TTG: Are there any upcoming events or experiences in 2018 that you are particularly looking forward to?
JN: We’re always looking for ways to improve the experience for our visitors so we have a lot of exciting things coming up this year. Construction is already underway for The Hive, our new makerspace, which will be opening this spring. Members of the public can visit The Hive to learn how to use tools like 3D printers, laser cutters, sewing machines and lots more.
Summer is our busiest season at OSC so we always want to provide a lot of engaging content during that time. Our summer traveling exhibit is Hall of Heroes, which focuses on superheroes, gadgets and gizmos and lets guests explore their own superpowers. We’ll also have extended hours on select nights this summer so that guests can stay late at the museum and stargaze in our observatory.
TTG: Orlando alone has such a huge variety of family attractions, what makes Orlando Science Center stand out from the other attractions available?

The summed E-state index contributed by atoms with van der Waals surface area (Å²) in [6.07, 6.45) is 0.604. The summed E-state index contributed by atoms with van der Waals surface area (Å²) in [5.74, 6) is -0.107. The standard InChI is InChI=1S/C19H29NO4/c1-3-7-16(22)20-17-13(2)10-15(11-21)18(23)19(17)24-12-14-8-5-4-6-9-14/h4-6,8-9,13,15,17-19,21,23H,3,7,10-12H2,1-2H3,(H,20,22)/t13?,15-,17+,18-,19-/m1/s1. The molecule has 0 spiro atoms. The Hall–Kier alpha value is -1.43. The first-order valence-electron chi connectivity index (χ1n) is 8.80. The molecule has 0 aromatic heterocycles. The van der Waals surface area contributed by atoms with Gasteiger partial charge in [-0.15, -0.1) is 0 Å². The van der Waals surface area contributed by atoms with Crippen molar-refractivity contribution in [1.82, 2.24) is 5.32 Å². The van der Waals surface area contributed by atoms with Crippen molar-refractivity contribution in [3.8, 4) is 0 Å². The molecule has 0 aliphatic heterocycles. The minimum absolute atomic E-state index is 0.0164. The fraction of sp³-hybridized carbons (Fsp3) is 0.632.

JN: A day at Orlando Science Center is unique because you will learn as you play! We have something for visitors of all ages to enjoy, whether you’re here with the family, on a date, or even as a solo traveller.
But, most importantly, we’re a non-profit organisation on a mission. Our goal on a daily basis is to provide educational experiences that will inspire our guests to pursue their interests in STEM, to open doors to scientific inquiry that they’ve never thought about before. As we reach more individuals through this mission, we aim for the long-term impact of strengthening our community and improving our world. The skills in critical thinking, problem solving, teamwork and creativity that we encourage through hands-on engagement with our exhibits are essential for success not just in STEM careers, but in all walks of life.